Christmas light controller is its own percussion section

clicking-christmas-tree-controller

[Jason] and his father took advantage of a week off of work over Thanksgiving to design and build a Christmas light decoration that can flash fancy patterns. He calls it the Uno Christmas Tree. It’s sixteen strands of lights draped between a pole and the ground to form the shape of a tree. The main controller is an Arduino UNO, but what really makes this work is a mechanical relay board with sixteen channels.

Using trigonometry they figured out that the decoration would be fifteen feet tall and have a five-foot radius at the base. A pipe was installed to act as the trunk, with an old toilet flange at the top and stakes at the bottom to anchor the lights. They all make their connections at the controller box using extension cords that were labelled with channel numbers. You can see the final product in the video after the break. But you’ll also want to watch the clip on [Jason’s] blog which shares the sonic symphony created when the mechanical relays really start working.

11 thoughts on “Christmas light controller is its own percussion section

  1. I’m working on something similar, but decided to use MOC3010’s to control each individual string. This of course would be inadequate if the combined wattage were to large, but a single strand of 100 mini lights doesn’t draw enough to be a concern. The use of MOC3010 Optotriacs makes the part count and cost much lower.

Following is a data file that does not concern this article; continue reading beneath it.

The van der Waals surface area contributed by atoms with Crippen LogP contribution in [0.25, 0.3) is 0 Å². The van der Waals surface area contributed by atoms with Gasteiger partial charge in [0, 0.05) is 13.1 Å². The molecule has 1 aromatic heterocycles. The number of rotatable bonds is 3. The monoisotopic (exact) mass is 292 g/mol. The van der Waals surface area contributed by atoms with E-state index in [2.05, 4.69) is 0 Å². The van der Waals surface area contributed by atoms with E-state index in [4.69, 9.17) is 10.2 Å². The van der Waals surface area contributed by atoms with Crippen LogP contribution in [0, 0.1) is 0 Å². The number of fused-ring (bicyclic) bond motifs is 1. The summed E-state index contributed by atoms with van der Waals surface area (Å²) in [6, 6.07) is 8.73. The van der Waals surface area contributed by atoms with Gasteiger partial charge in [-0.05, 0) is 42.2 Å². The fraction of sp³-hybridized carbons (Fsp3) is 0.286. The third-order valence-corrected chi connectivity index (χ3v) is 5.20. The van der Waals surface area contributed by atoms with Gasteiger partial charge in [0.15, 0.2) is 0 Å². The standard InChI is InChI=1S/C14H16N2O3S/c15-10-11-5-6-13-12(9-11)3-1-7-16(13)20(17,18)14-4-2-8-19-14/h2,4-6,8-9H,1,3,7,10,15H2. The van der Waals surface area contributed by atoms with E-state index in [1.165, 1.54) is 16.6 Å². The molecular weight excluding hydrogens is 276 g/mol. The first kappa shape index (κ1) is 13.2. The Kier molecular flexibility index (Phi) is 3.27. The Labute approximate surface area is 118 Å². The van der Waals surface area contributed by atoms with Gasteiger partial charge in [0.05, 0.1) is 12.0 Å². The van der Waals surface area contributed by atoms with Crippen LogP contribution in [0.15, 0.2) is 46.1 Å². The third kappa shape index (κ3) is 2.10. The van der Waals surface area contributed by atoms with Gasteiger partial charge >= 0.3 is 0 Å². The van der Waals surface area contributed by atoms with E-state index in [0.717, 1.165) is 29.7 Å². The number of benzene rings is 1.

1. Also by going down the semiconductor path you also do not have to worry about stuck relays over time. Relays have a limited cycle count before they start failing in various weird ways. Would recommend triacs or SSR (easier to wire) over relays for any project where your going to have them cycling frequently under power.

  2. One thing of note based on the pics on his blog… the GFCI should be at the outlet not at the end of the extension cord. The way he has it now, there is the possibility of some sor of ground fault in the first extension cord that would not trip the GFCI.

  3. Thats a really cool tree! what i was thinking was that you could crack open one of the blinking lights and take over their controller it could be a little more dangerous/complicated but would save you money on relay boards and SSR’s and you could make it change color :)

  4. When I saw the lead photo I thought if he used a support wire he has half a HF discone antenna. Another commenter mention the possible failure rate of relays, but here(where I live) these strings may not last last a day before they fail. Just too windy too often. I like the simple tree, as is often the case others would have to modify its construction. On relays I inherited the sysop position of a an amateur radio packet radio node. The rig was an Azden that used mechanical T/R relay. AFAIK that relay wasn’t ever replaced in a decade of operation. Admitting it was only switching 50 watts of power but it switched it lot of times in an hour

  5. Cool. Something I’ve done in the past is take the 150 light string sequencers, cut off the lights, and mate them to 50 light strings to get the same effects. I pair the controller up to a quad box with one outlet being non-functional.

    I’ve used them on my christmas tree for years now to get some awesome chase sequences. I intend to mate some of the remaining units to an SCR for higher wattage uses.

    Haven’t run a scope on the output, so I don’t know what the slow fade function will do though.

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